Sauna – Turkish Bath – Sweat Lodge
Sauna as a means of maintaining health is a several thousand year old practice.
Although most tend to associate the Sauna with Scandinavia in general and Finnish culture in particular, the sauna concept itself can be found among many cultures around the world. It is very likely that the sauna itself stemmed from spiritual origins that were part of all human cultures at one time. The mystical aspects of spiritual cleanliness or spiritual cleansing center with the whole concept of bathing and with the addition of a higher than normal heat, the sauna, unlike a normal water bath does more than merely clean the skin surface.
North American Indians, Asian people also use the sauna concept as part of their culture.The American Indian from of sauna takes the form of the Sweat Lodge as a ceremonial spiritual cleansing. To the American Indians the process is symbolic and taken seriously as a spiritual cleansing ceremony that like the European sauna uses hot rocks that are periodically sprinkled with water to produce steam.
Some in the West may still regard sauna as something of spiritual benefit but, for the most part, it is practiced for the experience itself and for health benefits.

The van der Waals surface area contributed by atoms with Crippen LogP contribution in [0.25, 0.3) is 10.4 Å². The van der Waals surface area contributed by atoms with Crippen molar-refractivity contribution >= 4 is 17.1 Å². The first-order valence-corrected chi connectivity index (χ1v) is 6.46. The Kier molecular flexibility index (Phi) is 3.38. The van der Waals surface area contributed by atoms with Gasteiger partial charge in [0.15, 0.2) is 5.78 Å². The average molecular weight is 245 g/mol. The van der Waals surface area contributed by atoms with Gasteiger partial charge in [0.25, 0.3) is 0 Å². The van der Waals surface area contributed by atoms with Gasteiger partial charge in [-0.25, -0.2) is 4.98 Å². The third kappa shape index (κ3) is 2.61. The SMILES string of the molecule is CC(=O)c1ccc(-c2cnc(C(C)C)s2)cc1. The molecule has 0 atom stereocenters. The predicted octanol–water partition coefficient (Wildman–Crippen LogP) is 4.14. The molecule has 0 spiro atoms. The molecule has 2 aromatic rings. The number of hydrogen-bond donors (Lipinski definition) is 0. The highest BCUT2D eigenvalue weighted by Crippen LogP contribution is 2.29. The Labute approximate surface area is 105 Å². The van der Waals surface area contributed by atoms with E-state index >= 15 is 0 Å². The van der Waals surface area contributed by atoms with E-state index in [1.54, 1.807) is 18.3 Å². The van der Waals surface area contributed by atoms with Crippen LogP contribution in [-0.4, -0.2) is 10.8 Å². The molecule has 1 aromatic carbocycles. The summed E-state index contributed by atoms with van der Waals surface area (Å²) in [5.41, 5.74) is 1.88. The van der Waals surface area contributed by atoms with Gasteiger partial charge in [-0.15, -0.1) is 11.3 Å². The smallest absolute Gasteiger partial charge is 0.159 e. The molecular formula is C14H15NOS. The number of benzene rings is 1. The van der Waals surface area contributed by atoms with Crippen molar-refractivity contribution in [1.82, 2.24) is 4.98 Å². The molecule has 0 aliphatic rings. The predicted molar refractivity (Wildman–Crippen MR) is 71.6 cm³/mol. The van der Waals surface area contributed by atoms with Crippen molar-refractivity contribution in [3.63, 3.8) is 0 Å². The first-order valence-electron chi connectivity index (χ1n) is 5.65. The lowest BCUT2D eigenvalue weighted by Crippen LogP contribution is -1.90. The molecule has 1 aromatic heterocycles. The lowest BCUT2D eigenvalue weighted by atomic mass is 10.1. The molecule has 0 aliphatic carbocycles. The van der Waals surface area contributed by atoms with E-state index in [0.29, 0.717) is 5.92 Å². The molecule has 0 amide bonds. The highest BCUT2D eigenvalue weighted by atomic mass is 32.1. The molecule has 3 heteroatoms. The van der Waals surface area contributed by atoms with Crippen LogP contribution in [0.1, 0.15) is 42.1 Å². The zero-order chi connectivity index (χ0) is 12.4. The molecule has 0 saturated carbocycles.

The basic concept behind the European sauna is the alternate use use of heat and cold as a means of opening and closing the skin’s pours to effect a detoxification through the skin. As you would expect, steam baths and saunas induce sweating that cleanse the skin and sweat glands.The skin, being the body’s largest eliminatory organ takes full advantage of the fact that 30% of body wastes are passed through the skin. Profuse sweating enhances the detoxifying capacity of the skin by opening pores and flushing impurities from the body. Spas and other such therapeutic facilities utilize saunas and steam baths in conjunction with massage to loosen fatty tissue to assist in reducing cellulite. In some cultures women give birth in a sauna and use it therapeutically for about a month after having given birth.
Sometimes herbs are used to further enhance the processes of elimination. It is a centuries old known fact that Birch leaves assist Kidney functions and that the skin, in addition to being a sort of external lung, also assists the Kidneys in their functions. That and the fact that the skin is capable of absorbing the properties of herb treated waters makes the common Scandinavian use of Birch leaves in sauna a smart practice. It is typical in Scandinavia, where Birch trees abound, to dunk the leaves of the branches of Birch trees into cold water to then tap them onto their bare skin in between the heat sessions of the sauna bath to refresh and enhance the overall detoxifying process. The cycling between heat and cold simply provokes more blood circulation.